Why are men so pressed about Shakira and Miley Cyrus?

Shakira has become the first artist of 2023 to have more than one song sit at the top of Spotify’s Global Top Songs Chart, a chart that records the most streamed songs globally. This is no small feat, given Shakira is 32 years into her career and both songs were entirely in Spanish, something rare on a chart dominated by English music. 

The songs in question Shakira: Bzrp Music Sessions Vol. 53 with Argentinian Producer Bizarrap, and TQG, a duet with fellow Colombian Karol G are both songs written about Shakira’s highly publicised breakup with her partner of 12 years, Gerard Pique. Shakira’s two songs have consistently rubbed shoulders with Miley Cyrus’ global hit, Flowers, a song that deals with her split from Liam Hemsworth, and SZA’s Kill Bill which is again, another breakup song. The success of these songs, alongside the global dominance of women like Taylor Swift, someone synonymous with penning excellent breakup songs, shows us that people enjoy seeing women bare their souls when relationships end. But all of the women mentioned here, Shakira, Miley, SZA, and Taylor have experienced sharp criticism for writing about their relationships.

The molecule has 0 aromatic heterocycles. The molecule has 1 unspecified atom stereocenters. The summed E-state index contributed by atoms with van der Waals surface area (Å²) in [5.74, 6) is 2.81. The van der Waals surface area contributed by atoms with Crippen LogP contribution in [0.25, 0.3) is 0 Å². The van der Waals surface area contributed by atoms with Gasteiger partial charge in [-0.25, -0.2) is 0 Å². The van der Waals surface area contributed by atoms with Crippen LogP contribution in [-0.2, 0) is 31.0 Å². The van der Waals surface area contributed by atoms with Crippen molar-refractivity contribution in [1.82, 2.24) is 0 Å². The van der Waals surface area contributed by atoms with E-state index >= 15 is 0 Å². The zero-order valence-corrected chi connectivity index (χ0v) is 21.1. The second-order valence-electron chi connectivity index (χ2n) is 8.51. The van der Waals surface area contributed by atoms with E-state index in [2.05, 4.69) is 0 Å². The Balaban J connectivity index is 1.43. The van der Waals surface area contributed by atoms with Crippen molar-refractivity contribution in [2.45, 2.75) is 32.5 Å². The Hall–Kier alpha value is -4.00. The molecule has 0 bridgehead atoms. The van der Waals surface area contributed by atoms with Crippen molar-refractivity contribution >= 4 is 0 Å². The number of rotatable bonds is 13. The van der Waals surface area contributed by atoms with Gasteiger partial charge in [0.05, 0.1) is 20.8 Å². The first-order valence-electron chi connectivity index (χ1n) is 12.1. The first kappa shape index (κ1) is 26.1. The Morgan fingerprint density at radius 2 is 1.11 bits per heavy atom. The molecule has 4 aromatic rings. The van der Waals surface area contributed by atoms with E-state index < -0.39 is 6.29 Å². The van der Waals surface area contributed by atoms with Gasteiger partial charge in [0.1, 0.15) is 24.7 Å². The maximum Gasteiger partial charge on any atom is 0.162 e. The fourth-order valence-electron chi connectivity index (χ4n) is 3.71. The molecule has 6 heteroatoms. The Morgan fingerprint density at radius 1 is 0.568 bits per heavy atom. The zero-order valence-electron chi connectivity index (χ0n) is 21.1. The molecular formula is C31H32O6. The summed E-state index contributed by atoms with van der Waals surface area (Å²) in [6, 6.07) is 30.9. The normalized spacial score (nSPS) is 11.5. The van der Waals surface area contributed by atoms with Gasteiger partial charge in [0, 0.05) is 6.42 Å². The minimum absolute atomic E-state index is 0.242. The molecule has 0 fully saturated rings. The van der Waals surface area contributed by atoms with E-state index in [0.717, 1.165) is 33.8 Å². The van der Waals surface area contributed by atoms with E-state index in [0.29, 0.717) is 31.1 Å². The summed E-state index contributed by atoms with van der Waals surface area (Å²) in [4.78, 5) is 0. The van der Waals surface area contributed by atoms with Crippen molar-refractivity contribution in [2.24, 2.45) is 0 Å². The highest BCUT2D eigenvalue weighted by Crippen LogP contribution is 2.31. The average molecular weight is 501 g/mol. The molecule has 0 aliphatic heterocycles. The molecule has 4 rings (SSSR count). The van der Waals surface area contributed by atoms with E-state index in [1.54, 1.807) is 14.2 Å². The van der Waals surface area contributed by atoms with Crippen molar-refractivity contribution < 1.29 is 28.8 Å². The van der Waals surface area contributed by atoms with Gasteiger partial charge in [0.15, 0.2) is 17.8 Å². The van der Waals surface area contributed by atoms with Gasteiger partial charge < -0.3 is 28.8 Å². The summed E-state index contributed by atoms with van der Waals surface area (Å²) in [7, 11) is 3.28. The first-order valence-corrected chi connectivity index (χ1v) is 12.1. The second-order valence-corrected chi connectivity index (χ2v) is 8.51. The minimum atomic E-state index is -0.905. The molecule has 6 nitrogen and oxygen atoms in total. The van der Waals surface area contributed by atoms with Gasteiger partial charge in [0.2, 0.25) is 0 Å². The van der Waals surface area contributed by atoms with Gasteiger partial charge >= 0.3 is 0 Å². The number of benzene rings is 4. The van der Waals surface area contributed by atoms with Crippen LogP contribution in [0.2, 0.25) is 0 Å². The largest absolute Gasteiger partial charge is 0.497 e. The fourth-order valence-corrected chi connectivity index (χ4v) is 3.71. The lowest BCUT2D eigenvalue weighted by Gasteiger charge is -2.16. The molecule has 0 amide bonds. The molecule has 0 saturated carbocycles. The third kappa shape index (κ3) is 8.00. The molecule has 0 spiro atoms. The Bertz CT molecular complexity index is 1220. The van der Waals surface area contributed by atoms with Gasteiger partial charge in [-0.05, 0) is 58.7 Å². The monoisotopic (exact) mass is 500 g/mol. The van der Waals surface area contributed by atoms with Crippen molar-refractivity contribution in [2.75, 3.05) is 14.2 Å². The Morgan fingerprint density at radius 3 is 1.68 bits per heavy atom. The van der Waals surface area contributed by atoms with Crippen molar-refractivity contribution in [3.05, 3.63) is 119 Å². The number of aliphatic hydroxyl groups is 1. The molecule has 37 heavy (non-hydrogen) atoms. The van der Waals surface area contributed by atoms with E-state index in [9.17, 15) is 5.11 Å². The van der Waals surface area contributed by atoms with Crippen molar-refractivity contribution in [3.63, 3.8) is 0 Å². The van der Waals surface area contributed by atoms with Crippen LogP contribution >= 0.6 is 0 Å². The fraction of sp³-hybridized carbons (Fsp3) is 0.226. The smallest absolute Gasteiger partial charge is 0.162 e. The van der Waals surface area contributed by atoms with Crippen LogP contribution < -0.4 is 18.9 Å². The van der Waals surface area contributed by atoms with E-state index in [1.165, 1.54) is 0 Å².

Shakira has gone through one of the most publicised splits in recent memory, and since the news broke in June 2022, the press both in Spain where she currently lives and across the world have dissected her every move as she went through a drawn out custody battle, an alleged tax fraud case, and the emergence of Pique’s new partner (who is 20 years Shakira’s junior). 

Writing this as a Shakira stan, I am familiar with how she typically handles anything pertaining to her private life, which is to rarely if ever comment and offer fodder to tabloid magazines, something she continued to do throughout 2022 as new developments emerged regarding her split, particularly as it became all but confirmed Pique had cheated on her with his new girlfriend. 

In the way musicians have expressed their feelings for decades, Shakira reserved her commentary for music, releasing a total of 4 songs addressing her split (the first two being Te Felicito and Monotonía) which explore different aspects of her processing her emotions and take her audience through the different stages of dealing with a long-term relationship ending.